A monster hit worldwide, Team Bondi's L.A. Noire has garnered plaudits for its innovative new motion capture techniques, which represents a colossal leap forward in the fidelity of in-game acting. The developers took over 400 actors into its Los Angeles studio, digitising every aspect of their performance via a ring of 32 cameras, turning that data into beautifully animated 3D models which are then integrated into the game.
The result is simply remarkable. The actors in L.A. Noire are so realistically rendered that facial recognition tools from the likes of Picasa can be used to identify the performer from screenshots alone, while the animation is so authentic that lip-readers have been able to easily follow the dialogue without subtitles. MotionScan is another great example of how innovative developers are taking their tech to the next level without the need for a new generation of gaming hardware.
Part of the success of the L.A. Noire motion capture tech is down to the creation of a sister studio, Depth Analysis, who are continually improving and refining MotionScan, while offering the technology to partners throughout the gaming and motion picture businesses - and beyond.
In this interview, Digital Foundry discusses MotionScan with Head of Depth Analysis R&D, Oliver Bao and head of communications, Jennie Kong.
Depth Analysis was born alongside Team Bondi studio when L.A. Noire was conceived. It was apparent from the very beginning to the team that if the game was to potently hold its own as a true detective game, where interrogation of the game's suspects was key, then a new capture technology would be instrumental.
Team Bondi had worked with existing mocap systems back in 2004 and in understanding the limitations of each, we knew that it would have been a stretch to achieve the high degree of subtlety needed for the type of game we envisioned to make. We needed a technology to reproduce performance as realistically as possible. So yes, it was always our intent to create MotionScan from the beginning, though the shape and scope of it evolved with the game. In many ways, L.A. Noire influenced the technology, and MotionScan influenced some of the game too. I guess the rest is history.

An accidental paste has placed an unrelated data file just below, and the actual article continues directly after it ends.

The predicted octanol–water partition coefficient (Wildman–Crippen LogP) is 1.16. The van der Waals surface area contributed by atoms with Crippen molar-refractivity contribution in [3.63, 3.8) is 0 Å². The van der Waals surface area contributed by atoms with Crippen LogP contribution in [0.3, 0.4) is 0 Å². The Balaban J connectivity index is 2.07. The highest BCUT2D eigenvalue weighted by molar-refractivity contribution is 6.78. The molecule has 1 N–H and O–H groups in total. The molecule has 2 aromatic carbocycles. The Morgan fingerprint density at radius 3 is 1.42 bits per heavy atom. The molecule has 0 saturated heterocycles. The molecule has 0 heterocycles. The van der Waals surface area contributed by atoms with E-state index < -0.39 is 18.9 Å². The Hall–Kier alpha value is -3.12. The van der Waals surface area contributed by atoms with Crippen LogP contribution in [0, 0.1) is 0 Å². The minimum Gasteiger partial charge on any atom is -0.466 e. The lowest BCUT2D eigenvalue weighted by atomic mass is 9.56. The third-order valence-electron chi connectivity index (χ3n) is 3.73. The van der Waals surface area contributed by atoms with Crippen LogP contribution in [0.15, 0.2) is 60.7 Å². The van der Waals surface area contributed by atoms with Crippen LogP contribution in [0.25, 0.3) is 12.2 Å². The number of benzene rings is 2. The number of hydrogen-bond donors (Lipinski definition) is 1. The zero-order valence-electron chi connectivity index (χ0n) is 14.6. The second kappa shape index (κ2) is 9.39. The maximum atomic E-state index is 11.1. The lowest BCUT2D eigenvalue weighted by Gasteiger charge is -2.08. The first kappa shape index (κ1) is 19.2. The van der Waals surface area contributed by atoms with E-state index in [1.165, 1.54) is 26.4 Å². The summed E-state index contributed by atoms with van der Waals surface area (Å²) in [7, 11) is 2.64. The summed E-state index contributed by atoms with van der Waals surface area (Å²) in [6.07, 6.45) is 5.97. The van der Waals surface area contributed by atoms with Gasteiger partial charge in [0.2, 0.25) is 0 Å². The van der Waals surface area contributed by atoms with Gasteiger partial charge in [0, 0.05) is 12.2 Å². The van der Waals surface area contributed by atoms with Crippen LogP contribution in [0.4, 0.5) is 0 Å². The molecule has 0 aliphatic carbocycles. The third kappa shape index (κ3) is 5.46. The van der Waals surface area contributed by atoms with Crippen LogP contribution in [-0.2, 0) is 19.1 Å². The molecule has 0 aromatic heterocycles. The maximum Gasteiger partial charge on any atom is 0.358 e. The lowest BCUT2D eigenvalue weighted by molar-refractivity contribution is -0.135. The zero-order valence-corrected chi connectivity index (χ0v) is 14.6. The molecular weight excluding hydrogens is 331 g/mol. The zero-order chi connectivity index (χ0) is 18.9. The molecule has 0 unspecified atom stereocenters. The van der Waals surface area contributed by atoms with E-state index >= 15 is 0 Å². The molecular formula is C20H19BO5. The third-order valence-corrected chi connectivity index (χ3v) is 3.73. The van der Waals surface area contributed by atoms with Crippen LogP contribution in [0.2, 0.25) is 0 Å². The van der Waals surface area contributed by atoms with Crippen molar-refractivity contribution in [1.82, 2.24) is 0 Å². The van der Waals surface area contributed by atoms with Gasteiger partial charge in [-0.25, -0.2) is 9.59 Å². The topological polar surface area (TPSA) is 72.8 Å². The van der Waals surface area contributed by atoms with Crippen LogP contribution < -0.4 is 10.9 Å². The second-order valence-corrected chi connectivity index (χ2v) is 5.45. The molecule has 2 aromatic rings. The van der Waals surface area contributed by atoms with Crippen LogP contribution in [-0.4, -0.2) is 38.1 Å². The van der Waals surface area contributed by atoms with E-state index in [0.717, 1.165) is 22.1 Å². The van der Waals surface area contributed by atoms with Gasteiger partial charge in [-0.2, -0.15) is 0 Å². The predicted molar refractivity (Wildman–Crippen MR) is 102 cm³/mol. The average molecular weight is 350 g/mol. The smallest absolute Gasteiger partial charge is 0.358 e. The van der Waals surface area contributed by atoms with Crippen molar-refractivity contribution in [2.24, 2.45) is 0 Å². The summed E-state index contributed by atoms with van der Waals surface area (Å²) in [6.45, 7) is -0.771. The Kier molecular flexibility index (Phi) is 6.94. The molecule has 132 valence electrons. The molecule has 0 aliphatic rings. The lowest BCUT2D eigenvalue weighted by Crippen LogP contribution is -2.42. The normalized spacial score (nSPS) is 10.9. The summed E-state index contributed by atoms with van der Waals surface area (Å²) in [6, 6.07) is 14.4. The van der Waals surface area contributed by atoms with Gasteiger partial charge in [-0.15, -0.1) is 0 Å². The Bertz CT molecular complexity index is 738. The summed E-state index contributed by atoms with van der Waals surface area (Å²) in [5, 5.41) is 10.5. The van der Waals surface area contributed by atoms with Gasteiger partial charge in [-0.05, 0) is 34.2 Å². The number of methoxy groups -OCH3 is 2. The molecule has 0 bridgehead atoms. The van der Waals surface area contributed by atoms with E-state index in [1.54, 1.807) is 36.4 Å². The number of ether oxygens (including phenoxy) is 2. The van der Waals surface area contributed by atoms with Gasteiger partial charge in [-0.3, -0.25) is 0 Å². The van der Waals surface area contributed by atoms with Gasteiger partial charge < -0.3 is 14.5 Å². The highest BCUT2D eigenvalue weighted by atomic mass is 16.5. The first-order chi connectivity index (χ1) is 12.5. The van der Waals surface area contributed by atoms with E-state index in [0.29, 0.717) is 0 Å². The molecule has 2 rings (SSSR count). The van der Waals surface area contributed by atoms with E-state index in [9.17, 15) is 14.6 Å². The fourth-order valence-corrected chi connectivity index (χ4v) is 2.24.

It was always our intent to create MotionScan from the beginning, though the shape and scope of it evolved with the game.
There were a few minor things that we worked on. A couple of examples include: idle loops (animation loops of a character in some emotional state), blending between animations, skinning to allow head movements, texture transfer between frames, etc.
I would say redundancy mainly; should four cameras not capture properly during the shoot we are still able to use the take. Having the extra samples also allow us to reconstruct a better 3D surface in general and allow us remove reconstruction noise a little more easily.
Once we had the foundation of the MotionScan rig up and running, the team worked on a number of tests with the goal of making it looks as realistic as possible. Our focus then turned to ensuring that we could render cost-effectively for a video game console. When we had refined the technology and capture rig to achieve the most realistic presentation; we laid a lot of importance in getting the right "look" by fine-tuning it to match what the current gen consoles could do or else it wouldn't blend in with the rest of the game world.
We chose Camera-Link machine vision cameras with 1600x1200 at 30fps back in 2005/2006. These were the best we could get back then within our price range with each model calibrated for colour and gain at factory already - that is, all units are identical in image quality. With facial performance, we didn't really need high frame rates (60fps or above), and two megapixels was the highest resolution we could get. Machine vision cameras are of small form factor, robust, work under controlled environments (also cheaper) and often used in remote sensing or monitoring.
We work with lossless streams from the camera. We do perform lossless compression (around 2:1) on capture machines before written to HDD.